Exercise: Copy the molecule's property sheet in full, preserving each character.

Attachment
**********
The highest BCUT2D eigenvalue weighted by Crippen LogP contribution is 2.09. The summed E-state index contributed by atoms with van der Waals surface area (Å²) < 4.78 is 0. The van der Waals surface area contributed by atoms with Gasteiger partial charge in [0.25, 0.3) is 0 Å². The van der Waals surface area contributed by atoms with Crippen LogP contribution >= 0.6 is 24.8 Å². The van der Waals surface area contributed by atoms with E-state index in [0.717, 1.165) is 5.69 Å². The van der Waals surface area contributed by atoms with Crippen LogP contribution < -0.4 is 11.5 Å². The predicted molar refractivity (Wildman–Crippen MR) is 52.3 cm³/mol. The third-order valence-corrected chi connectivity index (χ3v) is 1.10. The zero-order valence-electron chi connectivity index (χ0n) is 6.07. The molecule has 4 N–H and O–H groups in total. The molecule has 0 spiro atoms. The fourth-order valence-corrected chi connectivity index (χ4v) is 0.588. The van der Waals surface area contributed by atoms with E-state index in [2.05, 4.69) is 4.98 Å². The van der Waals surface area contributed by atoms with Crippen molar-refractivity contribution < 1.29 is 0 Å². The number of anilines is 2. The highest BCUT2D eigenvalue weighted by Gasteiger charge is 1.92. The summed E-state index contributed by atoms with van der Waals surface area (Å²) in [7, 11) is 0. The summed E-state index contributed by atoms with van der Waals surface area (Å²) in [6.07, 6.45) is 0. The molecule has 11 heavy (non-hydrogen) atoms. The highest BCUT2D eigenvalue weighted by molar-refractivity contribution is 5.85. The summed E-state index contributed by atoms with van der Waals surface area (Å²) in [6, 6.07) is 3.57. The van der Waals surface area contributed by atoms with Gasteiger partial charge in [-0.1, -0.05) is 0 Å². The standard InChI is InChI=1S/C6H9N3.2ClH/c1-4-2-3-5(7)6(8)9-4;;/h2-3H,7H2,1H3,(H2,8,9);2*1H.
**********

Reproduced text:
The highest BCUT2D eigenvalue weighted by Crippen LogP contribution is 2.09. The summed E-state index contributed by atoms with van der Waals surface area (Å²) < 4.78 is 0. The van der Waals surface area contributed by atoms with Gasteiger partial charge in [0.25, 0.3) is 0 Å². The van der Waals surface area contributed by atoms with Crippen LogP contribution >= 0.6 is 24.8 Å². The van der Waals surface area contributed by atoms with E-state index in [0.717, 1.165) is 5.69 Å². The van der Waals surface area contributed by atoms with Crippen LogP contribution < -0.4 is 11.5 Å². The predicted molar refractivity (Wildman–Crippen MR) is 52.3 cm³/mol. The third-order valence-corrected chi connectivity index (χ3v) is 1.10. The zero-order valence-electron chi connectivity index (χ0n) is 6.07. The molecule has 4 N–H and O–H groups in total. The molecule has 0 spiro atoms. The fourth-order valence-corrected chi connectivity index (χ4v) is 0.588. The van der Waals surface area contributed by atoms with E-state index in [2.05, 4.69) is 4.98 Å². The van der Waals surface area contributed by atoms with Crippen molar-refractivity contribution < 1.29 is 0 Å². The number of anilines is 2. The highest BCUT2D eigenvalue weighted by Gasteiger charge is 1.92. The summed E-state index contributed by atoms with van der Waals surface area (Å²) in [7, 11) is 0. The summed E-state index contributed by atoms with van der Waals surface area (Å²) in [6.07, 6.45) is 0. The molecule has 11 heavy (non-hydrogen) atoms. The highest BCUT2D eigenvalue weighted by molar-refractivity contribution is 5.85. The summed E-state index contributed by atoms with van der Waals surface area (Å²) in [6, 6.07) is 3.57. The van der Waals surface area contributed by atoms with Gasteiger partial charge in [-0.1, -0.05) is 0 Å². The standard InChI is InChI=1S/C6H9N3.2ClH/c1-4-2-3-5(7)6(8)9-4;;/h2-3H,7H2,1H3,(H2,8,9);2*1H.